Shoes or Sandals?

Here are the texts under consideration:

Matthew 10:9 Provide neither gold, nor silver, nor brass in your purses,
10 Nor scrip for your journey, neither two coats, neither shoes, nor yet staves: for the workman is worthy of his meat.
11 And into whatsoever city or town ye shall enter, enquire who in it is worthy; and there abide till ye go thence.

Mark 6:8 And commanded them that they should take nothing for their journey, save a staff only; no scrip, no bread, no money in their purse:
9 But be shod with sandals; and not put on two coats.
10 And he said unto them, In what place soever ye enter into an house, there abide till ye depart from that place.

Luke 10:3 Go your ways: behold, I send you forth as lambs among wolves.
4 Carry neither purse, nor scrip, nor shoes: and salute no man by the way.
5 And into whatsoever house ye enter, first say, Peace be to this house.

The Ploy:

One of the favorite texts to point out a contradiction in the Word of God is Matthew 10:10, Mark 6:9, and Luke 10:4. It appears that in Mark 6:9 Jesus told them to wear sandals, and in Matthew and Luke He told them not to wear them. The truth is clear in the KJV and any Greek text.

I was sitting in on a New Testament Survey class at BIOLA University one day in the 70s, and a new PhD was making his debut and trashing the Word of God. He had just been off to Edinburgh, Scotland, to a wonderful Seminary there to get ready to join the scholar's union at BIOLA. He spent four years and thoBlipnds of dollars to learn how to trash the Bible and prove it had errors. In 20 minutes flat, across the street in the seminary library, I learned the following. Save yourself a lot of cash and a lot of eating crow-- Just study your Bible WITHOUT the help of the scholar's union.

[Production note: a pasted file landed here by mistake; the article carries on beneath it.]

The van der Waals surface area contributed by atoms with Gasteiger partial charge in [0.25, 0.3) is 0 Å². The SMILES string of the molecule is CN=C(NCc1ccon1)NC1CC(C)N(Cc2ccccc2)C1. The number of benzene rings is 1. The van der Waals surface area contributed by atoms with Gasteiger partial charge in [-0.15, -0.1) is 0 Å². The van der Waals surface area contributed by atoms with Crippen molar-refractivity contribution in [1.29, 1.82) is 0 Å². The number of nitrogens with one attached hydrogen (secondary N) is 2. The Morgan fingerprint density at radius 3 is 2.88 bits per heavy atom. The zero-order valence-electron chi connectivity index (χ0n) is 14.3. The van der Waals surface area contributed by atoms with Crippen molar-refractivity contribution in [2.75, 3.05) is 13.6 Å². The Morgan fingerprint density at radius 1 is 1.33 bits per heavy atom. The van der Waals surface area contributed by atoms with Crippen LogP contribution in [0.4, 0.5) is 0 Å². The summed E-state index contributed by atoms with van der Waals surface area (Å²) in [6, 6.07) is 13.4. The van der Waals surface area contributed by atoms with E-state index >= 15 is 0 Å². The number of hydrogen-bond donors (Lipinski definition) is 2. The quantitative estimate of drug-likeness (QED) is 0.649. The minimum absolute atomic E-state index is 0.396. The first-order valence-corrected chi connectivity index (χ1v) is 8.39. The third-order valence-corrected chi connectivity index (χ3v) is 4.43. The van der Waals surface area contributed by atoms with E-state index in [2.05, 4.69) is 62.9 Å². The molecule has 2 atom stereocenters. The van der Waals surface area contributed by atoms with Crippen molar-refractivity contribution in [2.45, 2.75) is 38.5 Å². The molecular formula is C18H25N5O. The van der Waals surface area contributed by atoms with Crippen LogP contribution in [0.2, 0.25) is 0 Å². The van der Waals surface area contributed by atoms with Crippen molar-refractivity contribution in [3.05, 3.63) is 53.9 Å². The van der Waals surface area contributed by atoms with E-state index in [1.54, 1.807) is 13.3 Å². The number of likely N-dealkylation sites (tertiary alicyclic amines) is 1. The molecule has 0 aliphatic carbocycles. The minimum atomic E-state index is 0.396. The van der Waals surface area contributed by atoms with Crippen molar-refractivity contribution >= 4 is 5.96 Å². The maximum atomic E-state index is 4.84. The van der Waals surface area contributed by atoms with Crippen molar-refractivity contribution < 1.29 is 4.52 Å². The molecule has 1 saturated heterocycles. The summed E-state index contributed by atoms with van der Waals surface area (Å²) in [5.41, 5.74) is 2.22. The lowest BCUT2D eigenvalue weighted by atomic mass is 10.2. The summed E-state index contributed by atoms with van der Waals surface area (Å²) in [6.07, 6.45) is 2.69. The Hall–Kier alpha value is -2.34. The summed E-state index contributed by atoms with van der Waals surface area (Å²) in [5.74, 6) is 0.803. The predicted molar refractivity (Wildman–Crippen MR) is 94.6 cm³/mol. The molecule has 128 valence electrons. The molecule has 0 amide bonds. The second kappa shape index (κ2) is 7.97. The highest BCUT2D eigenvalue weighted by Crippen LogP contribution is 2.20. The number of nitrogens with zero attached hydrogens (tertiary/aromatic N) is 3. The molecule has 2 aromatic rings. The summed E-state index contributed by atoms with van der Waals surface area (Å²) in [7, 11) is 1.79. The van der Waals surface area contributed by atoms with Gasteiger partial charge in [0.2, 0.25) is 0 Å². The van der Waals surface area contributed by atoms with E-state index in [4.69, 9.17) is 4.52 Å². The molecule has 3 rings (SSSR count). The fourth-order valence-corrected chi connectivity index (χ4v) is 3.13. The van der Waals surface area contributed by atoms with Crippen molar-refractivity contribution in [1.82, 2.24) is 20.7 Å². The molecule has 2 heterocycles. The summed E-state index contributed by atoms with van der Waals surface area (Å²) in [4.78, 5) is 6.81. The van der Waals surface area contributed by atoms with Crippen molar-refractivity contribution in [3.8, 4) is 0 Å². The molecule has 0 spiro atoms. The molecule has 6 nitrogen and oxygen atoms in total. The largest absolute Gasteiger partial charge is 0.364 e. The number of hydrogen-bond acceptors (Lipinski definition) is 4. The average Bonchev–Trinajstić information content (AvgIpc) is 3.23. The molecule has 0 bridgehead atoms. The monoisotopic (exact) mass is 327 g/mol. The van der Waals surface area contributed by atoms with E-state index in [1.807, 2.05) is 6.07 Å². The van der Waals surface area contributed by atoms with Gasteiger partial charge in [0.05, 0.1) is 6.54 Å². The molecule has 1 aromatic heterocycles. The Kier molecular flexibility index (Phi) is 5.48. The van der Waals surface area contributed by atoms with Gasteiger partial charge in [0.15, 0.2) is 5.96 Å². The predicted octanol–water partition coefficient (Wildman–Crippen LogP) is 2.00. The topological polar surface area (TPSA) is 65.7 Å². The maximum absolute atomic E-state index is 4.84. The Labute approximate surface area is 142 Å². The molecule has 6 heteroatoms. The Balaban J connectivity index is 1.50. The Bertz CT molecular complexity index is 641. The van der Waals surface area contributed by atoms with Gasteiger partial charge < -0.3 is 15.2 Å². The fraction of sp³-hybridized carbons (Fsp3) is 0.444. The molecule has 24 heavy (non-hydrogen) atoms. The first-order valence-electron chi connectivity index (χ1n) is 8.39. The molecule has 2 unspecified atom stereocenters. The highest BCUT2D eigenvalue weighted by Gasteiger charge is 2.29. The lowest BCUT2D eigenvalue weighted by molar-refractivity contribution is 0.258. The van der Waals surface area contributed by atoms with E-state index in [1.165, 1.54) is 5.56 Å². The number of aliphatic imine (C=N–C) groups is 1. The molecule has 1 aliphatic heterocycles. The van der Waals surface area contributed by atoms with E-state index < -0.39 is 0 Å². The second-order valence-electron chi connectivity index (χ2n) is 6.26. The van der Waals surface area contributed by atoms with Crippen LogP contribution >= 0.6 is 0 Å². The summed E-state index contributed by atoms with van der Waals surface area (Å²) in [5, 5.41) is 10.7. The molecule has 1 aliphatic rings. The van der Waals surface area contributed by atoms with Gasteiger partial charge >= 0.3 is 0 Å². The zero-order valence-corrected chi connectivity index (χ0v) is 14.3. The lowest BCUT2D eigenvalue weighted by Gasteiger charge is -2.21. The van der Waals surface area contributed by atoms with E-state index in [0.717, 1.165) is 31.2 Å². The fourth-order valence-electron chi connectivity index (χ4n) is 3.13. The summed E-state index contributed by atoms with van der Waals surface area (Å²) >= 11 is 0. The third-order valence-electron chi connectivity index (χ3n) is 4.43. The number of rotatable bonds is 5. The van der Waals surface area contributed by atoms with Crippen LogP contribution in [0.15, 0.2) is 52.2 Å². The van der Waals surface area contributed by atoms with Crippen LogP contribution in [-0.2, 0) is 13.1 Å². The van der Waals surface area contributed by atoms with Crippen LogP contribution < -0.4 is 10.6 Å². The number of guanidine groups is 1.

Once again, when you meddle with God's Word, he meddles with your mind.

Version Bible text Matt. 10:10 Bible text Mark 6:9 Bible text Luke 10:4
All Greek texts (1) Huperdema (2) Scandalion (3) Huperdema
KJV (4) Shoes Sandals Shoes
NIV (5) Sandals Sandals Sandals
NASB (6) Sandals Sandals Shoes
Living Bible (7) No extra shoes No extra shoes No extra shoes
NKJV (8) Sandals Sandals Sandals


(1) Both the Textus Receptus and Nestle's Greek agree on the two Greek words.

(2) HUPERDEMA is a shoe to cover the foot, possibly over the sandals as well. Cf- Matt. 13:11 implies it was carried to use at the destination-- a sort of dress shoe. Acts 13:25 implies it was strapped on. Mark 1:7 & Luke 3:16 indicate it had a latchet. So, this is the nicer dress shoe of Jesus era.

(3) SANDALION is a basic sandal for traveling, a simple foot pad, sometimes tied on. Thus, sandals were required in Mark 6:9. Dress shoes were forbidden in Matthew and Luke This would be the Nike walking or traveling shoe of today, while the HUPERDEMA would be the wing tips into which you changed before the meeting where you were to appear.

(4) The KJV gives the clear and NON-contradictory distinction of two kinds of foot wear. There is no contradiction! Any "scholar" with a pair of wing tips should be able to get this one.

(5) The NIV provides the Edinburgh and Dallas Seminary textual critics with a grand case for a contradiction.

(6) The NASB damns itself, showing that it knows the distinction, but it plans to muddy the waters. So much for the claim that the NASB is more true to the Greek than other recent versions. It makes even more certain that the alleged contradiction is not answerable.

(7) Ken Taylor, trying to correct the "contradiction," shows that he believes there is an error. This serves the critics very well. They can claim his correction of the Bible as highly incriminating proof that it was needed.

(8) The NKJV makes all three the same, so it points to a contradiction in the text. Wicked!

The Conclusion:

Again, make a jerk and a fool of yourself if you like-- Just get a load of scholarship, an NIV, and a proud look. Trash a few Bible texts, then go around to some old hill Billy who loves the old King James, and that old fella will gladly rub your ever lovin' nose in it.

Presented by: Pastor Steve Van Nattan